Analysis: The Big Lebowski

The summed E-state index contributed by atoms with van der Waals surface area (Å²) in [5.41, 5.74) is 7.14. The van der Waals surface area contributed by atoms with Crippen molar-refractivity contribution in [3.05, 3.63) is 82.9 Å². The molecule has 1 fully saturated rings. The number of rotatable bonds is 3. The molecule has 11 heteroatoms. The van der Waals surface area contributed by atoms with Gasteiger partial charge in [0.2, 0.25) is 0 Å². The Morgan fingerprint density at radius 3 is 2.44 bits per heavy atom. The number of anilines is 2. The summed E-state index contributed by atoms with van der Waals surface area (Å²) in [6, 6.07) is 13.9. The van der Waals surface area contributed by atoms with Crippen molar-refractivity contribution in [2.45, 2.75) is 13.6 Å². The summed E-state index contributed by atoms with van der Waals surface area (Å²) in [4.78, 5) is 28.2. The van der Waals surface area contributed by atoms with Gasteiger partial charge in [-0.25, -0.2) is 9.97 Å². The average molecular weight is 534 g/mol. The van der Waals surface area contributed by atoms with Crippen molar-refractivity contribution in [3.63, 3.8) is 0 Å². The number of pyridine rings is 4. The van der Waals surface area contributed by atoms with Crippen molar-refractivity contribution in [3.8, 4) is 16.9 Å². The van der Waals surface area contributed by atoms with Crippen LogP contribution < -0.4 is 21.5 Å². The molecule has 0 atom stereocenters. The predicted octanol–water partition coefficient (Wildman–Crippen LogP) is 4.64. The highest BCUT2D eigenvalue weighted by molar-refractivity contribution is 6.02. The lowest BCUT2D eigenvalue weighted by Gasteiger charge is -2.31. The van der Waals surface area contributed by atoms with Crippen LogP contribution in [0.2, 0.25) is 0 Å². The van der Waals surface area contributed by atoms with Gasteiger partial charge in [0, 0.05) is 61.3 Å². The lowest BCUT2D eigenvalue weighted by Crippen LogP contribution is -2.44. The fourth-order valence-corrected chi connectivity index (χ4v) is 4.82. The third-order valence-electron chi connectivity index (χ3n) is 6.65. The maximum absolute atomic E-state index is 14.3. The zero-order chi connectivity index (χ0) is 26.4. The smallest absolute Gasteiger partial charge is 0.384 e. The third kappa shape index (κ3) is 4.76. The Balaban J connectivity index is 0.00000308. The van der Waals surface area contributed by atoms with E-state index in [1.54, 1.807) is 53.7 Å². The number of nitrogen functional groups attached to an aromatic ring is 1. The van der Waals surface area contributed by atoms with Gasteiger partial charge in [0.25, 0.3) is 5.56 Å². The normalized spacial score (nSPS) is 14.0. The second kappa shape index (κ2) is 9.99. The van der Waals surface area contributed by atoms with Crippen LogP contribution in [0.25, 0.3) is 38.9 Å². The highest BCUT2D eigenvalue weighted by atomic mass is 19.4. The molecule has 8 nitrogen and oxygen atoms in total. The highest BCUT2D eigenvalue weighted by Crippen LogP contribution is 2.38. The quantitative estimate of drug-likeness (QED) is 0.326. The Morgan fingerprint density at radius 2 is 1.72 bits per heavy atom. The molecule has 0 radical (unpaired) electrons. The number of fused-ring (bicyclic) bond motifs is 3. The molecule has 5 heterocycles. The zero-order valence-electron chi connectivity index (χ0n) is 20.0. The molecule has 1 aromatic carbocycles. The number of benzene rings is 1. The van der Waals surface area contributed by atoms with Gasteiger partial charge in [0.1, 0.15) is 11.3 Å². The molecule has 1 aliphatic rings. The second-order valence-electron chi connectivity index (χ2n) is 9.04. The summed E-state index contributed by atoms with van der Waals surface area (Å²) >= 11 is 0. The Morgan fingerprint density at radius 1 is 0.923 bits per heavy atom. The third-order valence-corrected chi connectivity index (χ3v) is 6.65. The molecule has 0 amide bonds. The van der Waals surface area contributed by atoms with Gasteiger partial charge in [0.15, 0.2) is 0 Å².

The Film About NothingMuch like Seinfeld was both The Show About Nothing as well as the archetypal television program of the 1990s, The Big Lewbowski is The Film About Nothing, and in its way, an accidental deconstruction of 1990s culture. The focus is on the Dude, a slacking bum who gets by mainly on dumb luck and a laid-back demeanor, and we are tricked into believing that he stands out in the movie for this; while so much is going on around him, he may as well be nobody, with no ambition and nothing being achieved. But it's a trick; a trick the 1990s era pulled of as a whole, in that nothing, really, was of any substance — consider it was the era when the Internet became a public commodity, a huge knowledge corpus made up of literally nothing physical, but almost entirely electrical impulses, potentials, and magnetic states. An era almost entirely made up of cynicism, avoidance, navel (and shoe) gazing, a mute disdain for nearly everything. Where the iconic band of the decade was best known for not giving a fuck. Movies like S.F.W. and the who-cares-its-all-ending Strange Days also illustrated this phenomenon of the period. So the underlying fact of the movie is that, by and large, while The Dude is accomplishing nothing of value, he is not the only one doing so; he is, in fact, the only one being honest about it, by actually doing nothing rather than pretending to do things that in fact have no intrinsic value. The pretentious trust fund artist (Maude). The self-absorbed renegade debutante (Bunny). The idle manservant (Brant). The smut peddler who has stooped to increasingly low levels of taste and quality (Jackie). The porn star who we first see passed out in a pool (Uli). Even Mr. Lebowski himself, who while his walls are plastered in accolades, as far as we know his output consists of giving awards to children, but not necessarily doing anything else productive with his money — which, like his sister, he inherited. Add in the lazy obese kid who never speaks or reacts to his own crimes, his father who lies silently in a metal tank, Dude's self-conscious landlord and wannabe performance artist (another 1990s trend noted for it's frequent meaninglessness). We even sit through said performance, and all its warts, while the Dude watches — a paragon of nothingness observing an exercise in nothingness. As if all this wasn't obvious, which it isn't, the final mallet to the head are the Nihilists themselves, who appear in their full glory, for what it is, in the final conflict of the story, who, like the others, try to make something out of nothing by attempting to capitalize on the imaginary backstory. By appearing at the climax of the film, their appearance is a sheepish admission that yes, this movie is all about nothing.
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